I couldn’t help but think of the recent case of those missing girls who were abducted and held for 10 years.  One of the mothers was on a television talk show that featured a psychic who has a spirit guide that informs her . . . when she was asked by this woman about her daughter, she responding definitively by saying that the girl was dead – she’s now on the other side but her last words were, “Goodbye Mom, I love you.”

The mother was crushed . . . in fact, she would die a year later of heart failure.  But then 9 years later, her daughter, very much alive, escaped from her abductor.

Of course, the psychic came under intense fire.  She would respond to being held accountable for her false prediction by saying, “I have been more right than wrong.” /

Being a spokesperson for God was never a matter of percentages.

Notice what John writes at the end of verse 1 – many false prophets have gone out into the world.

This isn’t some future danger – this is now.  In fact, the phrase – they have gone out into the world – implies that these false teachers have gone out on a global mission – they are literally on their own mission trip. / Hiebert, p. 179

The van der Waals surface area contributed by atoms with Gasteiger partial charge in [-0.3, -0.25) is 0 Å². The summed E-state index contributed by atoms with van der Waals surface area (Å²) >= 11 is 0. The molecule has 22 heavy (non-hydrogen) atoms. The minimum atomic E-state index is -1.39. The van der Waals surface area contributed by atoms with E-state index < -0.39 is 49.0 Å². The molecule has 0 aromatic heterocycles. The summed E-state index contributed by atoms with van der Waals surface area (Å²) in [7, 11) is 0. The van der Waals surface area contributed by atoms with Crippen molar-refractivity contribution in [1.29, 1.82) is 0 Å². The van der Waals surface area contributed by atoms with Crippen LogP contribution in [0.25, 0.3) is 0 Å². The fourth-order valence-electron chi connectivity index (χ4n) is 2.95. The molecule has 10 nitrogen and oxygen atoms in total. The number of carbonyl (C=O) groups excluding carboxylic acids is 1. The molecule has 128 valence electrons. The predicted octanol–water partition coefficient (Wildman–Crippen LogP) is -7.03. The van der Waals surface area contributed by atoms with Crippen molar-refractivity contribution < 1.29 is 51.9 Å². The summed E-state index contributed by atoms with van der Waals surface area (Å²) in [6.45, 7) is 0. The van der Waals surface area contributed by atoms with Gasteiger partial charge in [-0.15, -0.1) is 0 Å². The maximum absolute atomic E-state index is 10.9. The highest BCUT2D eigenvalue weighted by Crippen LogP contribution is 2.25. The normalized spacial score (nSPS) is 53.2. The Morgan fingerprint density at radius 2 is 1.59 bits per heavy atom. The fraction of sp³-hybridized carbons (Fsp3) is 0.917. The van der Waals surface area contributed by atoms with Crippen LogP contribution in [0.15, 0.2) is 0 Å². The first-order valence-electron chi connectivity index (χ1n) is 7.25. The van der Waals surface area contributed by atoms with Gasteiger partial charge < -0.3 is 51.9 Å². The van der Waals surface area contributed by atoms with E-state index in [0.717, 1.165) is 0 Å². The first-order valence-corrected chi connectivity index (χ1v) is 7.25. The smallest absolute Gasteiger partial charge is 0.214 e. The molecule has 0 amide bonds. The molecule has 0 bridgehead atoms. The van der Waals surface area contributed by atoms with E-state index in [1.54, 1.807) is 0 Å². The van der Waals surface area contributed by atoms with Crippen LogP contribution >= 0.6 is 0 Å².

Just as we are sending missions teams around the world to deliver the gospel of Christ, false teachers are also racking up their frequent flier miles delivering a false representation of the spirit world, a false understanding of the nature of God and a false interpretation to the gospel of Christ.

Keep in mind that in the Bible, a prophet isn’t necessarily someone who foretells the future – but someone who represents themselves as delivering a message from God. / Ibid, p. 180

And just think – if John is saying that there is this proliferation of false prophets 2,000 years ago, imagine how many false prophets and false religions and false teachers and false spiritual leaders there are today – all claiming to speak with spiritual authority for God.